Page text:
Cool the cake in the tin for at least 30 minutes, and then remove it to a wire rack to finish cooling.  When it is cold, use a skewer or cake tester to prick holes into the cake and ‘feed’ the cake with about 1 tablespoon of Guinness.  Then wrap the cake in a double layer of baking parchment and 1 layer of foil, or store in an airtight box.  Feed it on a weekly basis until you are ready to decorate the cake.

Venison Pasties

This summer I went to see The Beaux’ Stratagem at the National Theatre, one of my favourite London haunts.  The play, which was first performed in 1707, less than two months before the death of its author, the Irish playwright, George Farquhar, is a late Restoration play.

Restoration drama refers to the plays written and performed following the restoration of the monarchy in 1660.  In 1642, at the height of the English Civil War, with the Parliamentary Puritans in power, all theatres were closed by an Act of Parliament and remained so for the next 18 years.  To the Puritans, and their leader Oliver Cromwell, theatres were places that encouraged immoral and debauched behaviour.  

The re-opening of the theatres in 1660 paved the way for a new type of drama that was different from what came before.  Restoration plays were characterised by their comedy, their sexually explicit content, their contemporary setting and the first use of professional actresses – in earlier drama, women’s roles had been played by men.

The Beaux’ Stratagem is a classic Restoration play, containing all these elements.  It tells the story of two young men – the beaux of the title – Archer and Aimwell, who have fallen on hard times and devise a plan to improve their fortunes.  Fleeing London they arrive in Lichfield with the aim of marrying for money.  The events of the play unfold in an inn where, posing as master and servant, Archer and Aimwell confront a variety of idiosyncratic characters and many twists and turns in the plot before they find their happy ending.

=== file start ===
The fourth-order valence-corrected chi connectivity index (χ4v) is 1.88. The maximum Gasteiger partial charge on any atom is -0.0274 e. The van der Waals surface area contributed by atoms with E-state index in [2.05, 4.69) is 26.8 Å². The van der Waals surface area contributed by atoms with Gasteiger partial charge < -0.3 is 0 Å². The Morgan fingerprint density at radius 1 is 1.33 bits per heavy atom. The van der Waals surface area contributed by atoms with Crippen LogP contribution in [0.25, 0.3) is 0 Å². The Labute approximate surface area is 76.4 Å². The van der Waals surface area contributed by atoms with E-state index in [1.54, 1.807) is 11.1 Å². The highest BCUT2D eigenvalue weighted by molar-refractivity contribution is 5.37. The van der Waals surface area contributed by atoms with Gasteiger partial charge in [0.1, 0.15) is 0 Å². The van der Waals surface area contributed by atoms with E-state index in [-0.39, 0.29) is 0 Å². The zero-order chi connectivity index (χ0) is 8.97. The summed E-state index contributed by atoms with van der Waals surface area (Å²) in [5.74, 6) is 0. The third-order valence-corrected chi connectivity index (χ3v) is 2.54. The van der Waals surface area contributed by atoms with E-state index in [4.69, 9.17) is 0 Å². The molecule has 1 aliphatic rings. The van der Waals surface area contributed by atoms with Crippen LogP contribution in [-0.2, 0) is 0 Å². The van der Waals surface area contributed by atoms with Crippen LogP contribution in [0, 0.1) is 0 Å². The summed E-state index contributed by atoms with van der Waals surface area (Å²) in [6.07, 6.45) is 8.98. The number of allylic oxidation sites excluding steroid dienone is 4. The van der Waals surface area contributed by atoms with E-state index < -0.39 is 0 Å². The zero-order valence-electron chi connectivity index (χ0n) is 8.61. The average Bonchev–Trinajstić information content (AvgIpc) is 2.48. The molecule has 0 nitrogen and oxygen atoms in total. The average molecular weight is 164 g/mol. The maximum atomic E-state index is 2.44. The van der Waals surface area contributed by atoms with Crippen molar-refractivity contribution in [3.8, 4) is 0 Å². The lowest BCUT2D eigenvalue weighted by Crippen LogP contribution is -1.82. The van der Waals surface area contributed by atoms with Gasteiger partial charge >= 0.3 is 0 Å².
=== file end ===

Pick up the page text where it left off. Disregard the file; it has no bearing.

Amongst the characters Archer and Aimwell meet is Mr Sullen, a drunkard whose wife, whom he treats with indifference, is the object of Archer’s desires.  Sullen’s disdain for his wife is shown by his offering her to another man with the words, “You shall have her tomorrow morning, and a venison pasty into the bargain.”  A venison pasty is also mentioned earlier in the play when the audience first meets Sullen in Act II, Scene 1.  It is a Sunday morning and Sullen comes on stage after a heavy Saturday night, complaining that his head ‘aches consumedly’.  Refusing his wife’s suggestion of a cup of tea or a trip to church, he instead summons his servant Scrub and requests his breakfast:  “bring me a dram; and, d’ye hear, set out the venison-pasty and a tankard of strong beer upon the hall table.”

Whether it be a bonus gift to accompany an unwanted wife, or a hang-over cure, as soon as I heard the mention of ‘venison pasty’ I was keen to make one.  But I was watching the play in June, not really the time of year for venison, so was forced to wait until the arrival of autumn and the welcome arrival of venison at my local farmers’ market.